Bach: Topo has done an excellent job delivering a minimalist shoe that feels very comfortable and mildly versatile. The market is so saturated with maximalist options right now. It feels refreshing to be able to have a shoe or two like this to recommend to runners who don't excel so much in the maximal territory. Not so much a recommendation, but I would be really interested in Topo looking to make a slightly higher stacked, 5mm drop version of this shoe for runners who really want a good ground feel shoe without being zero drop. There are few options in the market as is for low stacked shoes, and even fewer for low stacked, low drop shoes that aren't zero drop. I think there would be a market for a shoe that's roughly 18-20mm in the heel and 14-15mm in the forefoot.


Matt: The Topo ST-5 returns even lighter than its predecessor while maintaining the wider toe box and essence of this shoe. It is best for those who want a wide-toe box, zero drop minimal shoe for either easier miles or uptempo work. I keep coming back to the fact that the ride reminds me of older racing flats, particularly being in the mid-6 oz range (men's size 9). Although some might argue that $115 is expensive for how little there is, this is a decent price for how expensive shoes are getting and the excellent durability this shoe brings. This type of shoe is now incredibly rare. A zero drop, minimal shoe that still has a little bit of cushioning sits in the middle of the zero-drop extremely minimal shoes and the now zero drop high stack height shoes. This is a niche shoe that will continue to fill a gap that some people may still be looking for.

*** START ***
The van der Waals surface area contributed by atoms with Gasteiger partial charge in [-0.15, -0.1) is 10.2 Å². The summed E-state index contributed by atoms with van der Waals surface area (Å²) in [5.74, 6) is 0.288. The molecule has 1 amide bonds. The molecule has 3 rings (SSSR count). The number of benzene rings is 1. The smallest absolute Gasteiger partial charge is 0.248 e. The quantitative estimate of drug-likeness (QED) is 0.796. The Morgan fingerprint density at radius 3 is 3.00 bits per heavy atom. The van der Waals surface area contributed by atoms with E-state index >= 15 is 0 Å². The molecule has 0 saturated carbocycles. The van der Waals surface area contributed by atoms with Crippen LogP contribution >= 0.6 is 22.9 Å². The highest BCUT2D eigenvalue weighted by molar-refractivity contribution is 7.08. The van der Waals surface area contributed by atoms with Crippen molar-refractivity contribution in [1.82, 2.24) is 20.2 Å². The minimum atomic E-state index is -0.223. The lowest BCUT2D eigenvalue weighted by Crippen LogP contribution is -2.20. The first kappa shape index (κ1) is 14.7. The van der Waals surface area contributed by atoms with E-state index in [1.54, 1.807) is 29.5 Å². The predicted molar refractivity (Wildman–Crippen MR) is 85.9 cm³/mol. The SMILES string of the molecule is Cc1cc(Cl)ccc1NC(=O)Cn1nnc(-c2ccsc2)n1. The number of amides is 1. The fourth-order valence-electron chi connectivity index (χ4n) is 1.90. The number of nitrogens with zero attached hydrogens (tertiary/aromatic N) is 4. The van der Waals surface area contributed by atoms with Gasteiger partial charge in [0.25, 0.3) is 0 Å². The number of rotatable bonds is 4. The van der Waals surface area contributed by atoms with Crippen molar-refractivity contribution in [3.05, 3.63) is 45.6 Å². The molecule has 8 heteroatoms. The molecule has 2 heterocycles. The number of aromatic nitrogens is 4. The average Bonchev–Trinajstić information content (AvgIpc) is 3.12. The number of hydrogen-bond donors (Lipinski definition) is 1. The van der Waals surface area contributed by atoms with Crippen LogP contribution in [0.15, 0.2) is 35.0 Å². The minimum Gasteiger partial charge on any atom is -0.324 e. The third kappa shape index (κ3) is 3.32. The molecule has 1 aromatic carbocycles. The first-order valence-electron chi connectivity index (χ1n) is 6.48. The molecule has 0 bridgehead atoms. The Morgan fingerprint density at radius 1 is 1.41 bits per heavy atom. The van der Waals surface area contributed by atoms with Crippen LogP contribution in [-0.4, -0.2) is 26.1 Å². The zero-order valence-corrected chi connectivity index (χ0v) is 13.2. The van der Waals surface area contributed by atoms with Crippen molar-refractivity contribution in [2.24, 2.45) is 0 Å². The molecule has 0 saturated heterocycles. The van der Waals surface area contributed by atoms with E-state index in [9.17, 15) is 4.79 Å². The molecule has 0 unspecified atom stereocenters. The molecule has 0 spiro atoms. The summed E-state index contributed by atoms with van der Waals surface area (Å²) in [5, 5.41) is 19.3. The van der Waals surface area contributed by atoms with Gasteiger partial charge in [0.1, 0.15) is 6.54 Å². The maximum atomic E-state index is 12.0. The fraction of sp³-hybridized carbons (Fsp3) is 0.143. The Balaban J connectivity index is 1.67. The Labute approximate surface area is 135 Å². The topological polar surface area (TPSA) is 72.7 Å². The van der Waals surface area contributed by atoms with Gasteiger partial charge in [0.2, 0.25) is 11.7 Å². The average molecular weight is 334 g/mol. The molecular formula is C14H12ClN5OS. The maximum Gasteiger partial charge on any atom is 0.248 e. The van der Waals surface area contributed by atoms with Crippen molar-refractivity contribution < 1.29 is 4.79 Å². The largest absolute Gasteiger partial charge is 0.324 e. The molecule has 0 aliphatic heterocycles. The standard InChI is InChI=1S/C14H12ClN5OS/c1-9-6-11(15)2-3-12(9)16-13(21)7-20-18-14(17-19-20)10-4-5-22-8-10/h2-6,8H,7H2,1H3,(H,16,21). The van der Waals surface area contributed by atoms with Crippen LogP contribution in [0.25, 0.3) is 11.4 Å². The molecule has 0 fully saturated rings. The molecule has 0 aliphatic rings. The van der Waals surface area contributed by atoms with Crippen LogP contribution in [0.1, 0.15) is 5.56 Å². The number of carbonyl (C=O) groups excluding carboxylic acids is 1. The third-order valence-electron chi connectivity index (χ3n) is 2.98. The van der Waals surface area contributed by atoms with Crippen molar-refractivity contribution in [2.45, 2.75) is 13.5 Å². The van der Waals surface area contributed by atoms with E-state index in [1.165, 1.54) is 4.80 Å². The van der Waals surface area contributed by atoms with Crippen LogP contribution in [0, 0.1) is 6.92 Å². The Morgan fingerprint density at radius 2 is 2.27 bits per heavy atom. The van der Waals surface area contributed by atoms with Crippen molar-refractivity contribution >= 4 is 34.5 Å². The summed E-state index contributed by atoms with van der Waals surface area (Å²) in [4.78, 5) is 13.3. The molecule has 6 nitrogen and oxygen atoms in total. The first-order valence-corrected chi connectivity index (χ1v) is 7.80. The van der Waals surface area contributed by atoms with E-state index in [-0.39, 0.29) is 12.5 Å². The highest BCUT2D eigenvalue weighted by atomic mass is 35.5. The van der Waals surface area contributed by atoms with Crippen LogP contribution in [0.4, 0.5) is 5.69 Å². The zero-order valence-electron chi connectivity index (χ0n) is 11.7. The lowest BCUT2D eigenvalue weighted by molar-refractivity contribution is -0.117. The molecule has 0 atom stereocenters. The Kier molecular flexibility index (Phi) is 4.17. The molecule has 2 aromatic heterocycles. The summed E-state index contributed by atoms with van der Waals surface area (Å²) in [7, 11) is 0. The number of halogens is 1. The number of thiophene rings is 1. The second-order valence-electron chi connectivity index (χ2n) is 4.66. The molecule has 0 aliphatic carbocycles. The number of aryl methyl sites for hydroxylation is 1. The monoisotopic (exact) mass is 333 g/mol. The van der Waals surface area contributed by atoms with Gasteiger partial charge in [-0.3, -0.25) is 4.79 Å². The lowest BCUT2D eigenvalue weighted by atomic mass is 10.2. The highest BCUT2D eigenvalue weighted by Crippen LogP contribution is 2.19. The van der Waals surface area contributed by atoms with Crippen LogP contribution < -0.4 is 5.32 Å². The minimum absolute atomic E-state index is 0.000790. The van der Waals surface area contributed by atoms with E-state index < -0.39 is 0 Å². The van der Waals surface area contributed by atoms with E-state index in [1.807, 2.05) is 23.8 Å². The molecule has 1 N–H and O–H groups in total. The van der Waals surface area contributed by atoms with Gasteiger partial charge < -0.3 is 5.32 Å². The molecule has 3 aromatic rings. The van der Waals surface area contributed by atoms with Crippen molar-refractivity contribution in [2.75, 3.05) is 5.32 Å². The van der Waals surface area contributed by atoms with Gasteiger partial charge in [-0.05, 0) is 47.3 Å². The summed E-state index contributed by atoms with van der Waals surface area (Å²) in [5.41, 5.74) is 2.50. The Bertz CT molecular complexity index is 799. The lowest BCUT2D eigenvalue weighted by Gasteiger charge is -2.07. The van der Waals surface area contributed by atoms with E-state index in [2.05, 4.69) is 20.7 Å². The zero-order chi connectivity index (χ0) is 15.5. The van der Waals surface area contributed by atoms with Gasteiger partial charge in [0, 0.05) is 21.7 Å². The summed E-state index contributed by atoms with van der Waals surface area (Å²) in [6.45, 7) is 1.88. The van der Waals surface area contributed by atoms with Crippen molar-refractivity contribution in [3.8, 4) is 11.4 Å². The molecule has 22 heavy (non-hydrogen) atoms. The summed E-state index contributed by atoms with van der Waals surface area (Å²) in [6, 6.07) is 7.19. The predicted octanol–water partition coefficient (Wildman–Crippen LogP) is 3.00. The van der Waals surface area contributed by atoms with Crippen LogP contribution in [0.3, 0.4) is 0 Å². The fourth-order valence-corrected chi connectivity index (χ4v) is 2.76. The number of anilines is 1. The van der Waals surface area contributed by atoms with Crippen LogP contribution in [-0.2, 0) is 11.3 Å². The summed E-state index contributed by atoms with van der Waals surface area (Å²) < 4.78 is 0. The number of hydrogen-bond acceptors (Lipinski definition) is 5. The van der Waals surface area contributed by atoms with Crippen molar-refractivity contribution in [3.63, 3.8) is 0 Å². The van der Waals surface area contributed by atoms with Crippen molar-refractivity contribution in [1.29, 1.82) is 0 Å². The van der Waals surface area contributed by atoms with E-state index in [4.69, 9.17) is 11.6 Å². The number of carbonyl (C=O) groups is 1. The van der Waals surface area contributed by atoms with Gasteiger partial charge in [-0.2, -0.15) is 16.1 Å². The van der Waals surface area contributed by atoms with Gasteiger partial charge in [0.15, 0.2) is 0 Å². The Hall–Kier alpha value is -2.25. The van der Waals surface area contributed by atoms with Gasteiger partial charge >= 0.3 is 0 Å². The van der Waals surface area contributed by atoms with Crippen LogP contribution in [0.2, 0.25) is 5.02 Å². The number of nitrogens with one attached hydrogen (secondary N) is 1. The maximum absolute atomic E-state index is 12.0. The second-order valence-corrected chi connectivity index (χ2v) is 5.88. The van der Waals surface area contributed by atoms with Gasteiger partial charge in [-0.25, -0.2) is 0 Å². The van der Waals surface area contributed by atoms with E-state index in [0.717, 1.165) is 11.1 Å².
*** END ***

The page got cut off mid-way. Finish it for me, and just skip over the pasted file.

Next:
Bach: The Topo ST-5 continues the minimalist tradition and stands as one of the very few lower stacked shoes in the major market today. Off top of mind, Xero shoes, most Newton shoes, Brooks Launch, and Puma Liberate 2 are the few lower stacked, high ground contact daily training shoes that are available in the market for daily training today. Some shoes that sit in the middle of the spectrum like the On Cloudsurfer and Nike Pegasus along with some racing flats like the Saucony Sinister and Adidas Adios 8. This makes the ST-5 a very welcome addition and to me serves as one of the top ground contact shoes available right now - and perhaps best minimalist as well.